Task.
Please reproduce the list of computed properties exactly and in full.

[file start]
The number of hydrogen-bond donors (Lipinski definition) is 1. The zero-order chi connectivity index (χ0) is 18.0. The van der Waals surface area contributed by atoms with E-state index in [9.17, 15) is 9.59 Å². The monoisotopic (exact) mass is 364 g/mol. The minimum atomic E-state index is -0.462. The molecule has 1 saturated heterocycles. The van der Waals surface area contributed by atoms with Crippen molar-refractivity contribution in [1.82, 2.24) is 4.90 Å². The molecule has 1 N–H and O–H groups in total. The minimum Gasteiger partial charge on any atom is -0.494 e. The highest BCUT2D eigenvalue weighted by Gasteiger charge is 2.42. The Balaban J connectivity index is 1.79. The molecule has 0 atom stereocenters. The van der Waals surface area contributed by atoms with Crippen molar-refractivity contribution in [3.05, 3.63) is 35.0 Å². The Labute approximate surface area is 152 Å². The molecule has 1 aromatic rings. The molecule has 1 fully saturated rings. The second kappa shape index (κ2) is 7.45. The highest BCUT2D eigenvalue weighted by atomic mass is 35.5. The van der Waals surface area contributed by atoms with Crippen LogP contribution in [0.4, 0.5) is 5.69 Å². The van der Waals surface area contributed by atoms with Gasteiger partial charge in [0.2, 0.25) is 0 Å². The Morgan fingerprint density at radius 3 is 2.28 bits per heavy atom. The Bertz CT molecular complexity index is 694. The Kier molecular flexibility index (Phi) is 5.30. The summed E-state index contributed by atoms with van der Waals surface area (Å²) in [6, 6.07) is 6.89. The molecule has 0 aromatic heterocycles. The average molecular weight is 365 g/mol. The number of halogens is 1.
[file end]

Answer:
The number of hydrogen-bond donors (Lipinski definition) is 1. The zero-order chi connectivity index (χ0) is 18.0. The van der Waals surface area contributed by atoms with E-state index in [9.17, 15) is 9.59 Å². The monoisotopic (exact) mass is 364 g/mol. The minimum atomic E-state index is -0.462. The molecule has 1 saturated heterocycles. The van der Waals surface area contributed by atoms with Crippen molar-refractivity contribution in [1.82, 2.24) is 4.90 Å². The molecule has 1 N–H and O–H groups in total. The minimum Gasteiger partial charge on any atom is -0.494 e. The highest BCUT2D eigenvalue weighted by Gasteiger charge is 2.42. The Balaban J connectivity index is 1.79. The molecule has 0 atom stereocenters. The van der Waals surface area contributed by atoms with Crippen molar-refractivity contribution in [3.05, 3.63) is 35.0 Å². The Labute approximate surface area is 152 Å². The molecule has 1 aromatic rings. The molecule has 1 fully saturated rings. The second kappa shape index (κ2) is 7.45. The highest BCUT2D eigenvalue weighted by atomic mass is 35.5. The van der Waals surface area contributed by atoms with Crippen LogP contribution in [0.4, 0.5) is 5.69 Å². The van der Waals surface area contributed by atoms with Gasteiger partial charge in [0.2, 0.25) is 0 Å². The Morgan fingerprint density at radius 3 is 2.28 bits per heavy atom. The Bertz CT molecular complexity index is 694. The Kier molecular flexibility index (Phi) is 5.30. The summed E-state index contributed by atoms with van der Waals surface area (Å²) in [6, 6.07) is 6.89. The molecule has 0 aromatic heterocycles. The average molecular weight is 365 g/mol. The number of halogens is 1.